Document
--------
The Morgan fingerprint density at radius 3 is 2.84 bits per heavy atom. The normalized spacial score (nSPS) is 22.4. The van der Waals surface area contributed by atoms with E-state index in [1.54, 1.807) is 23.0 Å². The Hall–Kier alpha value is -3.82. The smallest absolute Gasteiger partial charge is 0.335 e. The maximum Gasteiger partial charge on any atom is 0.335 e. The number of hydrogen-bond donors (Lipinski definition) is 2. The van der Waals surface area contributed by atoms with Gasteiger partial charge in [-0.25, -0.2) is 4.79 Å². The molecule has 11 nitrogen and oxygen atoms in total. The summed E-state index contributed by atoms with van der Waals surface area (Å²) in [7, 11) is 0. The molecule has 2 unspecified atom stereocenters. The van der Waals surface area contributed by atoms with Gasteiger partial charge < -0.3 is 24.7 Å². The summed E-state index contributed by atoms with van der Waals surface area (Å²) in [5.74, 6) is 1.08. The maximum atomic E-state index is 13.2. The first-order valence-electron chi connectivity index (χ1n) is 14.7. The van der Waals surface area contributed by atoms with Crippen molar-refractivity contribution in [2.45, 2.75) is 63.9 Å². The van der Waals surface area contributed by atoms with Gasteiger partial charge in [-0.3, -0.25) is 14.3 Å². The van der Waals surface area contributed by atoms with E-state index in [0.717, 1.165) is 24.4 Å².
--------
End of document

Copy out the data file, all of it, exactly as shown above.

The Morgan fingerprint density at radius 3 is 2.84 bits per heavy atom. The normalized spacial score (nSPS) is 22.4. The van der Waals surface area contributed by atoms with E-state index in [1.54, 1.807) is 23.0 Å². The Hall–Kier alpha value is -3.82. The smallest absolute Gasteiger partial charge is 0.335 e. The maximum Gasteiger partial charge on any atom is 0.335 e. The number of hydrogen-bond donors (Lipinski definition) is 2. The van der Waals surface area contributed by atoms with Gasteiger partial charge in [-0.25, -0.2) is 4.79 Å². The molecule has 11 nitrogen and oxygen atoms in total. The summed E-state index contributed by atoms with van der Waals surface area (Å²) in [7, 11) is 0. The molecule has 2 unspecified atom stereocenters. The van der Waals surface area contributed by atoms with Gasteiger partial charge < -0.3 is 24.7 Å². The summed E-state index contributed by atoms with van der Waals surface area (Å²) in [5.74, 6) is 1.08. The maximum atomic E-state index is 13.2. The first-order valence-electron chi connectivity index (χ1n) is 14.7. The van der Waals surface area contributed by atoms with Crippen molar-refractivity contribution in [2.45, 2.75) is 63.9 Å². The van der Waals surface area contributed by atoms with Gasteiger partial charge in [-0.3, -0.25) is 14.3 Å². The van der Waals surface area contributed by atoms with E-state index in [0.717, 1.165) is 24.4 Å².